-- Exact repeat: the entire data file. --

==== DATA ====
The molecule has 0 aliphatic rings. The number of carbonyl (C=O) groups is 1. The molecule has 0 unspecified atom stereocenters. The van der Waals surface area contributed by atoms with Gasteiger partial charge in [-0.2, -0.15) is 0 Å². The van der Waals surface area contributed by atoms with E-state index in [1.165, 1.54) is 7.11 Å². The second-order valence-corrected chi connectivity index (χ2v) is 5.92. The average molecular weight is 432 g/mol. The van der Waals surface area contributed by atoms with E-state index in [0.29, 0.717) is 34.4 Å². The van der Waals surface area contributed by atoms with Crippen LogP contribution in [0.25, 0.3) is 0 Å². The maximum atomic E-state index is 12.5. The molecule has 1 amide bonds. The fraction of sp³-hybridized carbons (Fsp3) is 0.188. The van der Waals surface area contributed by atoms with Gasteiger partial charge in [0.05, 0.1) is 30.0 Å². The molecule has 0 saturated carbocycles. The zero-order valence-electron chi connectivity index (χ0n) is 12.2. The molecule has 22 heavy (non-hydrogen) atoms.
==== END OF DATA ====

The molecule has 0 aliphatic rings. The number of carbonyl (C=O) groups is 1. The molecule has 0 unspecified atom stereocenters. The van der Waals surface area contributed by atoms with Gasteiger partial charge in [-0.2, -0.15) is 0 Å². The van der Waals surface area contributed by atoms with E-state index in [1.165, 1.54) is 7.11 Å². The second-order valence-corrected chi connectivity index (χ2v) is 5.92. The average molecular weight is 432 g/mol. The van der Waals surface area contributed by atoms with E-state index in [0.29, 0.717) is 34.4 Å². The van der Waals surface area contributed by atoms with Crippen LogP contribution in [0.25, 0.3) is 0 Å². The maximum atomic E-state index is 12.5. The molecule has 1 amide bonds. The fraction of sp³-hybridized carbons (Fsp3) is 0.188. The van der Waals surface area contributed by atoms with Gasteiger partial charge in [0.05, 0.1) is 30.0 Å². The molecule has 0 saturated carbocycles. The zero-order valence-electron chi connectivity index (χ0n) is 12.2. The molecule has 22 heavy (non-hydrogen) atoms.